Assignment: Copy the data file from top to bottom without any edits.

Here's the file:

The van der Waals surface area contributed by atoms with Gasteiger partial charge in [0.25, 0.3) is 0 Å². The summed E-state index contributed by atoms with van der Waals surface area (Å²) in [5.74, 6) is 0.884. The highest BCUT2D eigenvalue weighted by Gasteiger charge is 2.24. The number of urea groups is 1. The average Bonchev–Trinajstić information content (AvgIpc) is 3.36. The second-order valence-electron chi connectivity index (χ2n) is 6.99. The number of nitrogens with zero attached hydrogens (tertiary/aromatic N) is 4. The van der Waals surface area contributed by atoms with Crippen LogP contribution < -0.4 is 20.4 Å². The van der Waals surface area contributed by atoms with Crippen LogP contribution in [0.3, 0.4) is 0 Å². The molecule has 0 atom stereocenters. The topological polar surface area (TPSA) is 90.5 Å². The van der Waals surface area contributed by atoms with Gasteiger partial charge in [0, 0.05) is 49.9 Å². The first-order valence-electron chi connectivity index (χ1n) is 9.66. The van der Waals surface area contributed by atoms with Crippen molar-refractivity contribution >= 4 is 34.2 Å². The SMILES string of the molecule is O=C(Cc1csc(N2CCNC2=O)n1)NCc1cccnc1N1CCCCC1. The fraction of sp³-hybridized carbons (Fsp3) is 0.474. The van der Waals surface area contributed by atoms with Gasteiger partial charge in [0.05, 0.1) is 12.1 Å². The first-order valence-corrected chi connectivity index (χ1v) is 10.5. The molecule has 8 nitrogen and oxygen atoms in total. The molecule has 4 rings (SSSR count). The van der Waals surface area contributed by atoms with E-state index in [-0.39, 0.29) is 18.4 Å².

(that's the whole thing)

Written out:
The van der Waals surface area contributed by atoms with Gasteiger partial charge in [0.25, 0.3) is 0 Å². The summed E-state index contributed by atoms with van der Waals surface area (Å²) in [5.74, 6) is 0.884. The highest BCUT2D eigenvalue weighted by Gasteiger charge is 2.24. The number of urea groups is 1. The average Bonchev–Trinajstić information content (AvgIpc) is 3.36. The second-order valence-electron chi connectivity index (χ2n) is 6.99. The number of nitrogens with zero attached hydrogens (tertiary/aromatic N) is 4. The van der Waals surface area contributed by atoms with Crippen LogP contribution < -0.4 is 20.4 Å². The van der Waals surface area contributed by atoms with Crippen LogP contribution in [0.3, 0.4) is 0 Å². The molecule has 0 atom stereocenters. The topological polar surface area (TPSA) is 90.5 Å². The van der Waals surface area contributed by atoms with Gasteiger partial charge in [0, 0.05) is 49.9 Å². The first-order valence-electron chi connectivity index (χ1n) is 9.66. The van der Waals surface area contributed by atoms with Crippen molar-refractivity contribution >= 4 is 34.2 Å². The SMILES string of the molecule is O=C(Cc1csc(N2CCNC2=O)n1)NCc1cccnc1N1CCCCC1. The fraction of sp³-hybridized carbons (Fsp3) is 0.474. The van der Waals surface area contributed by atoms with Gasteiger partial charge in [0.05, 0.1) is 12.1 Å². The first-order valence-corrected chi connectivity index (χ1v) is 10.5. The molecule has 8 nitrogen and oxygen atoms in total. The molecule has 4 rings (SSSR count). The van der Waals surface area contributed by atoms with E-state index in [-0.39, 0.29) is 18.4 Å².